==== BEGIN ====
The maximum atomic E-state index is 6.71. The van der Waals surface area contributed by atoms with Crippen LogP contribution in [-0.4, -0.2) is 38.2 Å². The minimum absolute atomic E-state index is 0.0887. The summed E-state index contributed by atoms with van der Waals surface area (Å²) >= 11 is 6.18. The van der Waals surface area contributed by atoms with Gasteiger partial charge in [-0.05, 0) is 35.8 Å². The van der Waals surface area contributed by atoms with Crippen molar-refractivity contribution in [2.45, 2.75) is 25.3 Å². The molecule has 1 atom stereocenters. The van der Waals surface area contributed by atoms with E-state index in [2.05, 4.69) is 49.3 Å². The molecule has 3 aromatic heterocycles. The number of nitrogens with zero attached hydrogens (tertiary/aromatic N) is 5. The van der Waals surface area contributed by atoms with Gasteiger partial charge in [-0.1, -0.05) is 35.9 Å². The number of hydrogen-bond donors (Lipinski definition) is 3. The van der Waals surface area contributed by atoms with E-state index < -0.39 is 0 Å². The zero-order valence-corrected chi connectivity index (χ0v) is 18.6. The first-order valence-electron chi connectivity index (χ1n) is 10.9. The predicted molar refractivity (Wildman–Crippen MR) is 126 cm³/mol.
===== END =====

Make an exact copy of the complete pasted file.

The maximum atomic E-state index is 6.71. The van der Waals surface area contributed by atoms with Crippen LogP contribution in [-0.4, -0.2) is 38.2 Å². The minimum absolute atomic E-state index is 0.0887. The summed E-state index contributed by atoms with van der Waals surface area (Å²) >= 11 is 6.18. The van der Waals surface area contributed by atoms with Gasteiger partial charge in [-0.05, 0) is 35.8 Å². The van der Waals surface area contributed by atoms with Crippen molar-refractivity contribution in [2.45, 2.75) is 25.3 Å². The molecule has 1 atom stereocenters. The van der Waals surface area contributed by atoms with E-state index in [2.05, 4.69) is 49.3 Å². The molecule has 3 aromatic heterocycles. The number of nitrogens with zero attached hydrogens (tertiary/aromatic N) is 5. The van der Waals surface area contributed by atoms with Gasteiger partial charge in [-0.1, -0.05) is 35.9 Å². The number of hydrogen-bond donors (Lipinski definition) is 3. The van der Waals surface area contributed by atoms with E-state index < -0.39 is 0 Å². The zero-order valence-corrected chi connectivity index (χ0v) is 18.6. The first-order valence-electron chi connectivity index (χ1n) is 10.9. The predicted molar refractivity (Wildman–Crippen MR) is 126 cm³/mol.